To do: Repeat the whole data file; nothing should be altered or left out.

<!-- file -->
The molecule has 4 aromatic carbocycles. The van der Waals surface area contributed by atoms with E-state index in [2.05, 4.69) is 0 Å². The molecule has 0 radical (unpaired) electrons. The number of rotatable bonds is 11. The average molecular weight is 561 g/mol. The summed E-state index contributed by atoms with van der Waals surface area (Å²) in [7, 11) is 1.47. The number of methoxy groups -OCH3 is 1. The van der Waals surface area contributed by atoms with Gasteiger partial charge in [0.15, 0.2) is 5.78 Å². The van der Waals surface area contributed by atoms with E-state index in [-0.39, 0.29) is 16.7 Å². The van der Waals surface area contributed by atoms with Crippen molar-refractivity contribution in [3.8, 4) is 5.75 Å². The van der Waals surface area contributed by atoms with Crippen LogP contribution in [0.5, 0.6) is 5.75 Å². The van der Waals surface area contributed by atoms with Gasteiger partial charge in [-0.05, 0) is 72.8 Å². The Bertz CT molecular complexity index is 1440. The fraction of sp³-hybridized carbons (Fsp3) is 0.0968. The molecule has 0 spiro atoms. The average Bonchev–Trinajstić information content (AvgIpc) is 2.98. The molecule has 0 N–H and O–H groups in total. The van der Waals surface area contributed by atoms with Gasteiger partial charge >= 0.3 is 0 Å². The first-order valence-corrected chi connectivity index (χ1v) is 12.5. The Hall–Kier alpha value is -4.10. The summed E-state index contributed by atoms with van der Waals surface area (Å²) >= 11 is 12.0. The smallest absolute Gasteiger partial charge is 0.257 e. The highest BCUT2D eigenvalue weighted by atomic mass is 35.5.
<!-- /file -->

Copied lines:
The molecule has 4 aromatic carbocycles. The van der Waals surface area contributed by atoms with E-state index in [2.05, 4.69) is 0 Å². The molecule has 0 radical (unpaired) electrons. The number of rotatable bonds is 11. The average molecular weight is 561 g/mol. The summed E-state index contributed by atoms with van der Waals surface area (Å²) in [7, 11) is 1.47. The number of methoxy groups -OCH3 is 1. The van der Waals surface area contributed by atoms with Gasteiger partial charge in [0.15, 0.2) is 5.78 Å². The van der Waals surface area contributed by atoms with E-state index in [-0.39, 0.29) is 16.7 Å². The van der Waals surface area contributed by atoms with Crippen molar-refractivity contribution in [3.8, 4) is 5.75 Å². The van der Waals surface area contributed by atoms with Crippen LogP contribution in [0.5, 0.6) is 5.75 Å². The van der Waals surface area contributed by atoms with Gasteiger partial charge in [-0.05, 0) is 72.8 Å². The Bertz CT molecular complexity index is 1440. The fraction of sp³-hybridized carbons (Fsp3) is 0.0968. The molecule has 0 spiro atoms. The average Bonchev–Trinajstić information content (AvgIpc) is 2.98. The molecule has 0 N–H and O–H groups in total. The van der Waals surface area contributed by atoms with Gasteiger partial charge >= 0.3 is 0 Å². The first-order valence-corrected chi connectivity index (χ1v) is 12.5. The Hall–Kier alpha value is -4.10. The summed E-state index contributed by atoms with van der Waals surface area (Å²) >= 11 is 12.0. The smallest absolute Gasteiger partial charge is 0.257 e. The highest BCUT2D eigenvalue weighted by atomic mass is 35.5.